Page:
Carnegie Museum of Art Announces First-Round Acquisitions from 2018 International -ARTnews


Installation view of 57th Carnegie International, 2018, with Lynette Yiadom-Boakye’s No Need of Speech at center right.

BRYAN CONLEY/COURTESY THE ARTIST, JACK SHAINMAN GALLERY, NEW YORK, AND CORVI-MORA, LONDON

When the Carnegie Museum of Art in Pittsburgh established the Carnegie International in 1896, it hoped to draw artists and arts professionals from far afield to the city and to grow its collection. Its first purchase from the show was Winslow Homer’s The Wreck (1896), beginning a tradition of acquisitions that continues to the present. And with the 57th Carnegie International concluding today, the museum has revealed the nearly 40 works it has added to its collection from the event, which included 33 participants.

Among the artists whose work is entering the museum’s collection for the first time are Huma Bhabha, Sarah Crowner, Alex Da Corte, Kevin Jerome Everson, Park McArthur, Jessi Reaves, and Lynette Yiadom-Boakye. Eric Crosby, the Carnegie Museum of Art’s acting co-director and senior curator of contemporary art, told ARTnews that, by the end of its acquisition process, which continues after the exhibition’s closure, the institution will have 70 percent of the artists from the 2018 International in its holdings—among that group, 80 percent will be new to the collection.

Ingrid Schaffner, who curated the International, compared the new additions to the museum’s holdings to a “time capsule” of her show. Though, she added, “What’s right for the exhibition might not be right for the collection.”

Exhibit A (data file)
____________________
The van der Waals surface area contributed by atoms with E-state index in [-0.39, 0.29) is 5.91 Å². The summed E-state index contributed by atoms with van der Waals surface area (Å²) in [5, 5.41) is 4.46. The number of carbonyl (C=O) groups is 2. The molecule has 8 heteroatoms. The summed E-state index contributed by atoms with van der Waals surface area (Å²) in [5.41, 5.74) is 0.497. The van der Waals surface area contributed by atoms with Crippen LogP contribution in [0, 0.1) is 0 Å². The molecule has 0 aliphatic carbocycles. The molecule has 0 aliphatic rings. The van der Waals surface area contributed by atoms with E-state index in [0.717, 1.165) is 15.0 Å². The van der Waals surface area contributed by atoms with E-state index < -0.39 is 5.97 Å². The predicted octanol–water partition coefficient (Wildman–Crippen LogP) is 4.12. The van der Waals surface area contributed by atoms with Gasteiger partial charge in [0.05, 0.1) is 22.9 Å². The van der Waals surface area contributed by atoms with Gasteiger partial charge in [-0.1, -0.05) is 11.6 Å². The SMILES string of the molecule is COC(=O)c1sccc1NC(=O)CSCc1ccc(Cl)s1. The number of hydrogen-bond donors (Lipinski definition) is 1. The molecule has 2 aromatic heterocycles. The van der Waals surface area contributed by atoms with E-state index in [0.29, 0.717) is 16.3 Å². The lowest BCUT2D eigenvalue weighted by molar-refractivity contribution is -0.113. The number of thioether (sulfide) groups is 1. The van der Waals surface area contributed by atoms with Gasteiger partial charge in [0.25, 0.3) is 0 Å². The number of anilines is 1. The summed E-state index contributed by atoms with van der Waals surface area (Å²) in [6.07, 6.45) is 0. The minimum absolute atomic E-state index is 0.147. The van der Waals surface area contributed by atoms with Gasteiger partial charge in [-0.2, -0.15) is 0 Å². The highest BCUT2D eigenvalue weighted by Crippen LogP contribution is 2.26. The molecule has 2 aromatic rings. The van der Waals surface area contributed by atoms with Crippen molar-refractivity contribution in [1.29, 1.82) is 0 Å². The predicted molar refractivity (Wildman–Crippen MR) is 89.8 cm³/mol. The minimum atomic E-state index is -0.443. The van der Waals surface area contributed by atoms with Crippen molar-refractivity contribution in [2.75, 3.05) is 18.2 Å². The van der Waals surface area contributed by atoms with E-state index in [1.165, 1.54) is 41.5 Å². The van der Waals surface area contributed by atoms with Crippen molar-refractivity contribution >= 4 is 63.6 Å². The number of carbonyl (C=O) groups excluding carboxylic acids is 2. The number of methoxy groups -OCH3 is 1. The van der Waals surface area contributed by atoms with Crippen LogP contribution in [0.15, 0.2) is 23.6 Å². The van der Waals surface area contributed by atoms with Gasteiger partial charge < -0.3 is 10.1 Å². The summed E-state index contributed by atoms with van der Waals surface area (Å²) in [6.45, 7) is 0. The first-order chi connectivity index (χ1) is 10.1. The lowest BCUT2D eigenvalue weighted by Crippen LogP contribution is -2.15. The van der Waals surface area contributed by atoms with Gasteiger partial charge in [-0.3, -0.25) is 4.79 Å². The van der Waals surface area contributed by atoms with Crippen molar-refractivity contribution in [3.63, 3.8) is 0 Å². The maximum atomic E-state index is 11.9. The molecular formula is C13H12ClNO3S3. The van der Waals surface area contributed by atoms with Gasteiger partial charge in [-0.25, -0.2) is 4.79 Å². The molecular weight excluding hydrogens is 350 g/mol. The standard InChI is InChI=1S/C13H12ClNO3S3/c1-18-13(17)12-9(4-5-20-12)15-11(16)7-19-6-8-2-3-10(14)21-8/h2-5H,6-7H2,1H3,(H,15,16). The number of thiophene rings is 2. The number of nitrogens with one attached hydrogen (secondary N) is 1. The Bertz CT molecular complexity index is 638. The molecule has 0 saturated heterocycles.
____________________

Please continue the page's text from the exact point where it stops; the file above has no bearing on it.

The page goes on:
Various works in the International, such as Crowner’s floor-to-ceiling, site-specific painting, could not be incorporated into the collection for logistical reasons. But the museum identified another of Crowner’s works, Opening Violet and Green (2018), that is “directly related” to her monumental work in the exhibition, to acquire.

The museum has also acquired more than one piece by some artists. For example, it  received McArthur’s sound installation Pits (2018), which she created for the International, as a gift from the artist, and the institution also purchased a sign installation by McArthur titled Liabilities (2015), which Schaffner called “a major work of hers.”

Other notable pieces in this selection of acquisitions are four early video works by Joan Jonas, Mel Bochner’s Do I have To Draw You A Picture? (2017), Zoe Leonard’s I want a president (1992/2018), and Yiadom-Boakye’s No Need of Speech (2018).

Schaffner affectionately referred to the works in her exhibition as “friends,” and Crosby emphasized, “The cumulative effect of the acquisitions is not only to bring artists and their works into the collection, but also Ingrid and her thinking into the collection.”

The list of works in this group of acquisitions follows below.

Huma Bhabha, Untitled (2017)
Mel Bochner, Do I Have To Draw You A Picture? (2017)
Mimi Cherono Ng’ok, Untitled (2016), Untitled (2018), Untitled (2018), Untitled (2014), Untitled (2014), Untitled (2014), Untitled (2014), Untitled (2015), Untitled (2013)
Sarah Crowner, Opening Violent and Green (2018)
Alex Da Corte, Rubber Pencil Devil (2018)
Kevin Jerome Everson, Park Lanes (2015)
Joan Jonas, Organic Honey’s Visual Telepathy (1972), Glass Puzzle (1973), Mirage (1976), Mirage 2 (1976-2000)
Zoe Leonard, I want a president (1992/2018)
Park McArthur, Liabilities (2015), Pits (2018)
Josiah McElheny, Black Cloud Chamber (2015)
Ulrike Müller, Rug (con zapatos) (2018)
Jessi Reaves, Body with Electric Skin, Horizontal Shelf (2018), Sconce with Biotails (2018)
Rachel Rose, Lake Valley (2016)
Beverly Semmes, Red Sun at Night (2017), Hot Chocolate (2017), Fishnet (2017), Red Bird on Yellow (2017), Black Ball on Green Pitcher (2017), Yellow Lift (2018), Cherry Cup / Nest Basket (2017-2018), Nikie (2017), Blue Pitcher (2017), Tall Silver (2018), Hand Held (2018)
Lucy Skaer, My Terracotta Army, my Red Studio, my Amber Room I (2013)
Lynette Yiadom-Boakye, No Need of Speech (2018)





Source link

%d bloggers like this: